“I detest the Tories and everything they stand for,” she once snarled as First Minister, insulting the hundreds of thousands of people who had voted Conservative in the 2021 Scottish Parliament election. How do we fix things, asked the past master at poisonous political discourse on Thursday.

But the worst was still to come. In a classic Sturgeon move, she then asserted a big political lie as the stone cold truth. “I'm not even convinced equal marriage would – certainly not without a much more toxic debate – get there today,” she said, dead pan. This despite the fact there is absolutely no evidence of any public opposition to same-sex marriage, which became law in Scotland in 2014. Quite the opposite in fact, with nearly 80 per cent of people now in favour of it. And the last bastion of Scottish Presbyterianism, the Church of Scotland, voted in favour of allowing its ministers and deacons to celebrate marriages between same-sex couples in 2022.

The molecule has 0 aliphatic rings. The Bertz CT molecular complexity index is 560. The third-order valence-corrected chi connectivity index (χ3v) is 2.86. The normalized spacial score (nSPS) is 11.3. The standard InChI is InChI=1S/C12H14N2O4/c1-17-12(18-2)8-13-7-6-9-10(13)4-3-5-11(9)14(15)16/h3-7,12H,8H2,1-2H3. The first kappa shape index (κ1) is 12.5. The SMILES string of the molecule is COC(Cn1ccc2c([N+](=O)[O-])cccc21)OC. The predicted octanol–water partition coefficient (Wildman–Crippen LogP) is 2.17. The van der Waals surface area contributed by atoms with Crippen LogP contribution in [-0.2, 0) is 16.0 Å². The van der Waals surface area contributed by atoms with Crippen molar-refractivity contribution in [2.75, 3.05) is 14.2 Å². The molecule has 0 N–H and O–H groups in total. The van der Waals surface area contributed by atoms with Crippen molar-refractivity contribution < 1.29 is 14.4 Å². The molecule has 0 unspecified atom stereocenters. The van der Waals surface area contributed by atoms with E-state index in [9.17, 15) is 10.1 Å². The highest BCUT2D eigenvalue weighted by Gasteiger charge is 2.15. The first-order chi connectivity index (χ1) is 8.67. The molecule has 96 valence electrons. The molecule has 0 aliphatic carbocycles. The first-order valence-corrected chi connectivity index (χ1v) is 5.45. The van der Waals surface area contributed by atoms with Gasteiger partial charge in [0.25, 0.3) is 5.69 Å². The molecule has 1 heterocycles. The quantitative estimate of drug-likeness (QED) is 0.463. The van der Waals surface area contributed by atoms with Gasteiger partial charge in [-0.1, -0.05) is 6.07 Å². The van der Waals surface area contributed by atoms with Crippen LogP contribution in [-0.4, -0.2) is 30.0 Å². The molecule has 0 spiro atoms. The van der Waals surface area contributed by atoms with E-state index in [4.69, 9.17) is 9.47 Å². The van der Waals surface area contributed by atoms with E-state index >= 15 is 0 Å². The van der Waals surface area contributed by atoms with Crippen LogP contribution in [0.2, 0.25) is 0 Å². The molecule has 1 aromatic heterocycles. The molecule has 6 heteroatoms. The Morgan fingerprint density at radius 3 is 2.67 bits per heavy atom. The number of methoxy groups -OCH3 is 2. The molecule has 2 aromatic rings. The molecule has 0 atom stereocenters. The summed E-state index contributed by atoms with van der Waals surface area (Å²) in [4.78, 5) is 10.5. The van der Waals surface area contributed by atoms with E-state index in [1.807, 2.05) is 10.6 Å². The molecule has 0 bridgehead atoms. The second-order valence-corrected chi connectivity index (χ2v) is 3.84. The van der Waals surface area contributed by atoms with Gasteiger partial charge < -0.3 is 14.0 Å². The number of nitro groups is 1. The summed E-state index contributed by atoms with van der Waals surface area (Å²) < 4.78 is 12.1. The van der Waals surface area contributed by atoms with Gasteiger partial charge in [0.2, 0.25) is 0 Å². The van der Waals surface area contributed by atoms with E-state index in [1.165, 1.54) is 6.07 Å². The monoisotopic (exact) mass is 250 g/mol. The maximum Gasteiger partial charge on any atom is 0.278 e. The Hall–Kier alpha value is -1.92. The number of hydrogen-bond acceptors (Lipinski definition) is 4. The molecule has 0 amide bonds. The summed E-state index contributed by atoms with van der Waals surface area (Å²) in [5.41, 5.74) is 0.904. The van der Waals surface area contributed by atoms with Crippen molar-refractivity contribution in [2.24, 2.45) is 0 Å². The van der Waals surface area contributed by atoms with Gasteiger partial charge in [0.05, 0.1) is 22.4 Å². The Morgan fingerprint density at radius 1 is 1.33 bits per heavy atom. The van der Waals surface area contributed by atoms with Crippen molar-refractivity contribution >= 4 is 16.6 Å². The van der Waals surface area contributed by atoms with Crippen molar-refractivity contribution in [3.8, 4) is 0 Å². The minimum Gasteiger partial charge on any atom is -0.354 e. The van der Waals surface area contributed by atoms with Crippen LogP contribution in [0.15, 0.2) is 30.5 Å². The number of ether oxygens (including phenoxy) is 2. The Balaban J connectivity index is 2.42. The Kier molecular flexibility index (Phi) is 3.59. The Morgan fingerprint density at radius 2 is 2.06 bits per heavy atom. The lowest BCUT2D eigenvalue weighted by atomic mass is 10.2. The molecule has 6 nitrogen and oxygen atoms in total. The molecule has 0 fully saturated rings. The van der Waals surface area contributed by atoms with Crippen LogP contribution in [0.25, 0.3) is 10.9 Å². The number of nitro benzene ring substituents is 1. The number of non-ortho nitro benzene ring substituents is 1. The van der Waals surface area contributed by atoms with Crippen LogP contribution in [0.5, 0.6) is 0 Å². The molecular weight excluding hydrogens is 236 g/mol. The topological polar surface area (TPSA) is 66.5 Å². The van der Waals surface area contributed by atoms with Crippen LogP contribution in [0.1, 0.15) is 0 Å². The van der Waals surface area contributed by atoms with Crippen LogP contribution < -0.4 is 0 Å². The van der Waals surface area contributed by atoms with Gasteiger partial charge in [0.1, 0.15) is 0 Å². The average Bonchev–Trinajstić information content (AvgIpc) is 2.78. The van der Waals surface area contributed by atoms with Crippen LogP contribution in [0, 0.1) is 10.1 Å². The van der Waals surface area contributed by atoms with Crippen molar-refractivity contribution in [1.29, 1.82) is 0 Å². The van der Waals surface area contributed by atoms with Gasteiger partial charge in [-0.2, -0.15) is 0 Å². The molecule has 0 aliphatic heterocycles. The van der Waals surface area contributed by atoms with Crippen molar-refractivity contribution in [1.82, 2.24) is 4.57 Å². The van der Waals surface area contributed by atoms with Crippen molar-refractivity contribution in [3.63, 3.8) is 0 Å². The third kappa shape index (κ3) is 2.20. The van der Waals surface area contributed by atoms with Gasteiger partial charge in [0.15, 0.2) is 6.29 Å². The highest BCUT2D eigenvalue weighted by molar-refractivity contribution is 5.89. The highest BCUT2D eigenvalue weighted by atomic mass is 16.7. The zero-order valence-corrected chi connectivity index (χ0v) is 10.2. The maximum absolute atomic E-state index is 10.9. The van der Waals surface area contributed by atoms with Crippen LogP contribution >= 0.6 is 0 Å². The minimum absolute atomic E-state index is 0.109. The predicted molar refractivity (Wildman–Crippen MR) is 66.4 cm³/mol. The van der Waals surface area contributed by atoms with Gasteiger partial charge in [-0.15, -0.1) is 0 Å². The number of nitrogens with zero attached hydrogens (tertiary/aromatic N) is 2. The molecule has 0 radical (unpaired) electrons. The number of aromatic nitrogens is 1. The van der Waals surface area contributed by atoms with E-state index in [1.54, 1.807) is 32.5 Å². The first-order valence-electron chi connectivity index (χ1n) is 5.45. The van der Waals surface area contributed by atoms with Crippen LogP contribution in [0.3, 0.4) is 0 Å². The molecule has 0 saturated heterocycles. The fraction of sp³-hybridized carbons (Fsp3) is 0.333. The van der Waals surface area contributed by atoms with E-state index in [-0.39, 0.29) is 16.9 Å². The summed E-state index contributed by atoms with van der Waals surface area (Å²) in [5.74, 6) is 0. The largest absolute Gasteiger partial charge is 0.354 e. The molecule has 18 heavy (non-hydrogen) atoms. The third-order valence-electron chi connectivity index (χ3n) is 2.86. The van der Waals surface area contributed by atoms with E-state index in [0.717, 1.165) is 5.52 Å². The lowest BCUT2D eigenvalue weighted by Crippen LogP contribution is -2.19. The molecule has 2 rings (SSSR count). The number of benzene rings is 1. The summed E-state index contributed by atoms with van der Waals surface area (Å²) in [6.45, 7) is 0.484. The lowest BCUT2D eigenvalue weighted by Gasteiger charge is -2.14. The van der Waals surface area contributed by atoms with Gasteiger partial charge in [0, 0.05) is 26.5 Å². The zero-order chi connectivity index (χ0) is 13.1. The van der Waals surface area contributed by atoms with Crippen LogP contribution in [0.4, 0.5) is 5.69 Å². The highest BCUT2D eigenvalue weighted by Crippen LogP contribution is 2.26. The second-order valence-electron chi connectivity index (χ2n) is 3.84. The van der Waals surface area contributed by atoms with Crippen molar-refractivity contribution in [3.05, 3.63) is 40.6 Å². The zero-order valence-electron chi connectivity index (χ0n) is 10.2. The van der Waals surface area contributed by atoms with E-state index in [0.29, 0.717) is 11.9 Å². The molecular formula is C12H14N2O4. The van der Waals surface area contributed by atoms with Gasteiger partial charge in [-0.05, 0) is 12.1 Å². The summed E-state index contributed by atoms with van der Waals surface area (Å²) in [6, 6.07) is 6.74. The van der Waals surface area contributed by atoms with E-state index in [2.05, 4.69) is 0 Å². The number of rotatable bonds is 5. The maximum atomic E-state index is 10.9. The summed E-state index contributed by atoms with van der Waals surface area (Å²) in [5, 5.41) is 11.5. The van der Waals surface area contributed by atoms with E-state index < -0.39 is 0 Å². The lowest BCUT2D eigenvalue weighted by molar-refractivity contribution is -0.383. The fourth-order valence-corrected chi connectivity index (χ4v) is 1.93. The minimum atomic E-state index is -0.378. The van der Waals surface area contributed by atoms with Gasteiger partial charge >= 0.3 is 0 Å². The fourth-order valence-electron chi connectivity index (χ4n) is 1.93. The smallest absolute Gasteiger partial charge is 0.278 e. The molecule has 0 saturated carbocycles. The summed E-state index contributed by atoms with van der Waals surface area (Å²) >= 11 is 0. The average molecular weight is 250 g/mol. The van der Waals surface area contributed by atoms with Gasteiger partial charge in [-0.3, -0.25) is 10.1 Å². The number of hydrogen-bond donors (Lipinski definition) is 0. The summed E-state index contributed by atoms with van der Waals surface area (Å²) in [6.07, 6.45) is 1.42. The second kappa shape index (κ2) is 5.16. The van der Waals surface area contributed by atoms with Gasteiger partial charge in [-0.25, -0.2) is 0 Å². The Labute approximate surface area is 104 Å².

It is tempting to dismiss Sturgeon’s cynical scaremongering as “absolute bull****”, as one of Scotland’s leading political commentators did on social media after hearing her comments, or “utter hysterical garbage” as Alba MP Neale Hanvey said, but her attempt to stir up yet another divisive culture war requires closing down before it catches fire.

Revelling in discord

The former First Minister is right in her claim that Scotland’s political discourse is broken. She should know. She was instrumental in breaking it. In the wake of the 2014 independence referendum, instead of trying to unite our divided nation, new First Minister Sturgeon stirred up discord.

Indeed, she seemed to revel in it. Even within her own party ranks, she used her considerable political heft to get her own way. She was accused of actively encouraging a culture of abuse against leading parliamentarians such as Joan McAlpine and Joanna Cherry. Their crime? They dared to question Sturgeon’s stance on gender identity theory.

And while her husband Peter Murrell was still SNP chief executive, she closed down any internal discussion on the party’s precarious financial situation, warning its ruling executive committee “just be very careful about suggestions that there are problems with the party's finances because we depend on donors to donate". Murrell was charged in connection with embezzlement of SNP funds only last month.